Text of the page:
The European Commission has today published new draft legislation that would, if adopted, empower both Member State governments and the Commission to screen and block or unwind foreign investments in the European Union (EU) on the grounds of “security or public order”. Details of the proposal were outlined by Commission President Juncker in his State of the Union speech.

  1. Legal basis

The legal basis is Article 207(2) of the Treaty on the Functioning of the European Union (TFEU). The proposed regulation would form part of the Common Commercial Policy. Note that draft EU legislation introduced under the Common Commercial Policy is subject to review under the “ordinary legislative procedure” (which means no Member State vetoes).

  1. Investments in scope

The proposed regulation would apply to all investments of any kind made or proposed by a “third country” (i.e. non-EU) natural person or undertaking intended to establish or maintain “lasting and direct links between the foreign investor and the entrepreneur to whom or the undertaking to which the capital is made available to carry on an economic activity in a Member State”. Foreign investments in non-EU undertakings may also be subject to screening where the investment facilitates economic activity in the EU.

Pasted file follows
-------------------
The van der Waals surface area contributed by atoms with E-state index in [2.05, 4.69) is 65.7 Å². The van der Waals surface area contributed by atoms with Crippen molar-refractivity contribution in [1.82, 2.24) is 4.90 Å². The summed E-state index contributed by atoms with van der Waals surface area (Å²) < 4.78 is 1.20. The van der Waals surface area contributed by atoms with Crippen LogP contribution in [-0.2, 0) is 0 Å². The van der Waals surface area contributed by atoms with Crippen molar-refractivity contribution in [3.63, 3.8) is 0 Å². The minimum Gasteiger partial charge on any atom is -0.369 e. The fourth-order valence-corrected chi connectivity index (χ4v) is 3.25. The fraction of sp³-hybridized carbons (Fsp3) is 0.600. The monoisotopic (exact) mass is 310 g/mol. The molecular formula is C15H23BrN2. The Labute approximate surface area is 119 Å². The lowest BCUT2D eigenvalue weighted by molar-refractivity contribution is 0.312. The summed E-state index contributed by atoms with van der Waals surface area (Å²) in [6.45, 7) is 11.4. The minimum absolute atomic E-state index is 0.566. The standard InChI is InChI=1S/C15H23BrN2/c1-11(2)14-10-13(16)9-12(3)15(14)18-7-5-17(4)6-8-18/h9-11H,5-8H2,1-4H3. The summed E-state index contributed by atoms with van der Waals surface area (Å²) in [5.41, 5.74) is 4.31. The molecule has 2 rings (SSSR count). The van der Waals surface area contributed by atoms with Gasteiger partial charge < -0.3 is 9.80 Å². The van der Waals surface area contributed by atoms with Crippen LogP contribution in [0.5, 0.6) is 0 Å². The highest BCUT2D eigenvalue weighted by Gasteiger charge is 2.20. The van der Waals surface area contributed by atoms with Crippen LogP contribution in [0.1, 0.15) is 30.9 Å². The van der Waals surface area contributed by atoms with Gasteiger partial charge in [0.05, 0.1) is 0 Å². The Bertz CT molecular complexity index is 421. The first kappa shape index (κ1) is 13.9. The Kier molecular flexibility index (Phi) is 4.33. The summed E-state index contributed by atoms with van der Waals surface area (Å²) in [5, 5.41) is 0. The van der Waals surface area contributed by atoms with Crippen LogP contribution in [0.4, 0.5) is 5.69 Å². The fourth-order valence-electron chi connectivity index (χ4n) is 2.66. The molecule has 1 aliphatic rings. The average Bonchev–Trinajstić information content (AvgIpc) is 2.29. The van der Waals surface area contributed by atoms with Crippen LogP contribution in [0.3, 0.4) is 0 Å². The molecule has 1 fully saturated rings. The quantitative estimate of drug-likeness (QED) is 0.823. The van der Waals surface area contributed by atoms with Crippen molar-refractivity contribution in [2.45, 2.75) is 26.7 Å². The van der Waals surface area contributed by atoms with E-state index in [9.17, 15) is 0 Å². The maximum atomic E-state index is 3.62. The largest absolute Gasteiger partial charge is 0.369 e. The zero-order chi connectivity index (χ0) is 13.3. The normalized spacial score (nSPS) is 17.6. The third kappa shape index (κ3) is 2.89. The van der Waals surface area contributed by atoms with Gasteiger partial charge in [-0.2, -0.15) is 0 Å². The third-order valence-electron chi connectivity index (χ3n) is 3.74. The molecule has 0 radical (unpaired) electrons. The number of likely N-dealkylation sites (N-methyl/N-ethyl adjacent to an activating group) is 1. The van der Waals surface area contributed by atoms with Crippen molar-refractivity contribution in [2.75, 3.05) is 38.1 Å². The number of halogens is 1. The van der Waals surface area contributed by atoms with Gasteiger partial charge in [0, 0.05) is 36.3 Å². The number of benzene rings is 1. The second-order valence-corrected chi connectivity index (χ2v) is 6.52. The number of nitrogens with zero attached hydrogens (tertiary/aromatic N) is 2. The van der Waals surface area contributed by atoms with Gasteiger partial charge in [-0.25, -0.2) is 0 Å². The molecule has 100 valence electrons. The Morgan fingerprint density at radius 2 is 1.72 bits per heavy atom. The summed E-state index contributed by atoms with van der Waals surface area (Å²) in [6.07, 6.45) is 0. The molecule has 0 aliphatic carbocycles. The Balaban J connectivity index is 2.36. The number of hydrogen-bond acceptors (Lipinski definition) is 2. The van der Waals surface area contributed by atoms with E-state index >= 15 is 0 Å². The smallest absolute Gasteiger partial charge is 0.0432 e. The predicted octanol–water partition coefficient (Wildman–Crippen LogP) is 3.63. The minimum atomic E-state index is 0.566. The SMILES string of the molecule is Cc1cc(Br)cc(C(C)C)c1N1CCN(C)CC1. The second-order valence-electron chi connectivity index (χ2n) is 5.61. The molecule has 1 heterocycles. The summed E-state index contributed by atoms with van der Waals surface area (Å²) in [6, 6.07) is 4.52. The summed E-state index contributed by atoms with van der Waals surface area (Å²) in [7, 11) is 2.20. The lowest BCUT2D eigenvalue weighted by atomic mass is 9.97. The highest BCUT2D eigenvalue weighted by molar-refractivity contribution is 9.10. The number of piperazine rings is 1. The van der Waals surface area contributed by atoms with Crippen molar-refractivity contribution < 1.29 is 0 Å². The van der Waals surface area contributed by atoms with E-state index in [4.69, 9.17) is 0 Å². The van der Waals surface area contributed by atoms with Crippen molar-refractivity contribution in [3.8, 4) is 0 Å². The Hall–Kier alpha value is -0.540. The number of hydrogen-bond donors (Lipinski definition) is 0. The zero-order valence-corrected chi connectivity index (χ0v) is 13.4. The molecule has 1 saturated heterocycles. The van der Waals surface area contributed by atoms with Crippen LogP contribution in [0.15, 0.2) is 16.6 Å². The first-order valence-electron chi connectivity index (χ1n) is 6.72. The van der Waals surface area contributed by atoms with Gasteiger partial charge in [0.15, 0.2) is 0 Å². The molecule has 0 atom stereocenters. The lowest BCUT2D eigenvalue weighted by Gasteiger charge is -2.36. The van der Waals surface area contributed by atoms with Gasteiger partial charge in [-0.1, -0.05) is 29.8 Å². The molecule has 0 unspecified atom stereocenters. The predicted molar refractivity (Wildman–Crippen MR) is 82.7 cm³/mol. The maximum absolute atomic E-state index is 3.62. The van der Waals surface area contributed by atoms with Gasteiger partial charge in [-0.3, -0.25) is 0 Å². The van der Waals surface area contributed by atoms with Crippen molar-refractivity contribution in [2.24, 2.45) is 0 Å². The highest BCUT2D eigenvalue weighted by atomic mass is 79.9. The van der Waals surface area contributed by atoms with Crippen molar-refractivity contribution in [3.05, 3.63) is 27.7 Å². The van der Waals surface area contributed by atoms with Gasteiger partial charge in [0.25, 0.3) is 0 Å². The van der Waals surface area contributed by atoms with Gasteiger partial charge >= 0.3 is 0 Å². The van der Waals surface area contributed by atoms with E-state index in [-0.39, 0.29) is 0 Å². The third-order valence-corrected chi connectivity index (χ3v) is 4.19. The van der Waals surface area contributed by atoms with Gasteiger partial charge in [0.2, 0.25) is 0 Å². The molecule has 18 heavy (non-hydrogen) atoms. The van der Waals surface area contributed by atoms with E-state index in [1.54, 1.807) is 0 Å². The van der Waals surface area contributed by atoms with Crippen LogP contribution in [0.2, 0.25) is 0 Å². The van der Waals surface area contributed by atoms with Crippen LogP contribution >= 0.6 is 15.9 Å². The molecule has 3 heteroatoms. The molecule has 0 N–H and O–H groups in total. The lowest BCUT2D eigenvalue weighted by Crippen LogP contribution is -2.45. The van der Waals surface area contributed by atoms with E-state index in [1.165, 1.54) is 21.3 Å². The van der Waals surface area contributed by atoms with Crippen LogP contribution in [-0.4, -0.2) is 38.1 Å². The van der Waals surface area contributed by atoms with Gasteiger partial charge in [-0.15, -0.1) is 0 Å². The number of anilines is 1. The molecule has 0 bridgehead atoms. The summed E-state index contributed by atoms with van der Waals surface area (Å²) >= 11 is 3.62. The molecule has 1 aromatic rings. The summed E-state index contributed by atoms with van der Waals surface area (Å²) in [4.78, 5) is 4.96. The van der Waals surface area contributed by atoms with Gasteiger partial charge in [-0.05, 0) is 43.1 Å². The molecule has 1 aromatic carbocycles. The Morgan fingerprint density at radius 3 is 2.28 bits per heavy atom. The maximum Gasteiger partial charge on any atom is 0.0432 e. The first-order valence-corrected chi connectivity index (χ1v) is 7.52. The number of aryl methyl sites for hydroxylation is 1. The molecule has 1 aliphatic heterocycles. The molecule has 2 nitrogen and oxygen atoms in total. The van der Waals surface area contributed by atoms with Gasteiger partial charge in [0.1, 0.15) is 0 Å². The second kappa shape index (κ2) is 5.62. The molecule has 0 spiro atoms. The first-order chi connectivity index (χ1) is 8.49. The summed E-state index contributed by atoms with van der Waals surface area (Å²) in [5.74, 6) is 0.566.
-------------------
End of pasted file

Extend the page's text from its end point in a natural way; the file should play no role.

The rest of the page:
1. Member State and Commission competences

Most provisions of the proposed regulation concern a common mechanism for each Member State government to screen foreign investments concerning persons established in that Member State. However, the proposed regulation would empower the Commission to screen foreign investments in any Member State “that are likely to affect projects or programmes of Union interest”. Such projects and programmes are broadly defined in the proposed regulation. An indicative list is annexed to the proposal and includes Horizon 2020, the Trans-European Networks for Energy (TEN-E), the Trans-European Networks for Transport (TEN-T) and European GNSS programmes (aka “Galileo”, the global navigation satellite system).

  1. Grounds of security or public order

Grounds of security and public order are defined expansively in the proposed regulation as the potential effects of the foreign investment on:

  • “critical infrastructure” including energy, transport, communications, data storage, space or financial infrastructure, as well as sensitive facilities;
  • “critical technologies” including artificial intelligence, robotics, semiconductors, dual-use technologies, cybersecurity, space or nuclear technology;
  • “the security of supply of critical inputs” and
  • “access to sensitive information or the ability to control sensitive information”.
  1. Chinese state-owned enterprises

The proposed regulation states that in considering whether a foreign investment is likely to affect security or public order, Member States and the Commission may take into account whether the foreign investor is “controlled by the government of a third country, including through significant funding”. This is a thinly-veiled reference to investments by Chinese state-owned enterprises. The Commission has previously raised concerns about Chinese state-owned enterprises investing in hi-tech and strategically-important sectors in Europe. The Commission is also of the view that the EU’s openness to Chinese investment is not reciprocated in China, a point which was emphasised by President Juncker without expressly referring to China.

  1. “Cooperation mechanism”